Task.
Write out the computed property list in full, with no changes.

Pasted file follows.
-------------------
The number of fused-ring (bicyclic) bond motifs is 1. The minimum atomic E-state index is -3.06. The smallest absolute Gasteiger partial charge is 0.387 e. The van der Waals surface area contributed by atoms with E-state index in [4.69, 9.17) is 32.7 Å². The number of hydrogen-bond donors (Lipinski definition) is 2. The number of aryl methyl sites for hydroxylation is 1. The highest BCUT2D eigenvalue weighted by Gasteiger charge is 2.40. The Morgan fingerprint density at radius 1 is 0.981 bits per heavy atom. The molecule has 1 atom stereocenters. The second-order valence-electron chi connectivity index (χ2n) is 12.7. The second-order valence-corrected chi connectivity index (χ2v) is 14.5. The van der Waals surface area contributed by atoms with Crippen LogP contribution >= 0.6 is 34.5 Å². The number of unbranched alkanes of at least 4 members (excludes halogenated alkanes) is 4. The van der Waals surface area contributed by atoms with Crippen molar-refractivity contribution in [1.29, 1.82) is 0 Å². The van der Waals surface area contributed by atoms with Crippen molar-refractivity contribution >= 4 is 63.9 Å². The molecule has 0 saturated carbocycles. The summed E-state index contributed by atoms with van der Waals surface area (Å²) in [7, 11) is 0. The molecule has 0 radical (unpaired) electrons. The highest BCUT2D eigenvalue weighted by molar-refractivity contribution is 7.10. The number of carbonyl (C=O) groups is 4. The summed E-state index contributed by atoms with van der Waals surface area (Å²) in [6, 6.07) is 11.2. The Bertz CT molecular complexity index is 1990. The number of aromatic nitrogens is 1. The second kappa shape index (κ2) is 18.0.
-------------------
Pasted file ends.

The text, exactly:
The number of fused-ring (bicyclic) bond motifs is 1. The minimum atomic E-state index is -3.06. The smallest absolute Gasteiger partial charge is 0.387 e. The van der Waals surface area contributed by atoms with E-state index in [4.69, 9.17) is 32.7 Å². The number of hydrogen-bond donors (Lipinski definition) is 2. The number of aryl methyl sites for hydroxylation is 1. The highest BCUT2D eigenvalue weighted by Gasteiger charge is 2.40. The Morgan fingerprint density at radius 1 is 0.981 bits per heavy atom. The molecule has 1 atom stereocenters. The second-order valence-electron chi connectivity index (χ2n) is 12.7. The second-order valence-corrected chi connectivity index (χ2v) is 14.5. The van der Waals surface area contributed by atoms with Crippen LogP contribution >= 0.6 is 34.5 Å². The number of unbranched alkanes of at least 4 members (excludes halogenated alkanes) is 4. The van der Waals surface area contributed by atoms with Crippen molar-refractivity contribution in [1.29, 1.82) is 0 Å². The van der Waals surface area contributed by atoms with Crippen molar-refractivity contribution >= 4 is 63.9 Å². The molecule has 0 saturated carbocycles. The summed E-state index contributed by atoms with van der Waals surface area (Å²) in [7, 11) is 0. The molecule has 0 radical (unpaired) electrons. The highest BCUT2D eigenvalue weighted by molar-refractivity contribution is 7.10. The number of carbonyl (C=O) groups is 4. The summed E-state index contributed by atoms with van der Waals surface area (Å²) in [6, 6.07) is 11.2. The Bertz CT molecular complexity index is 1990. The number of aromatic nitrogens is 1. The second kappa shape index (κ2) is 18.0.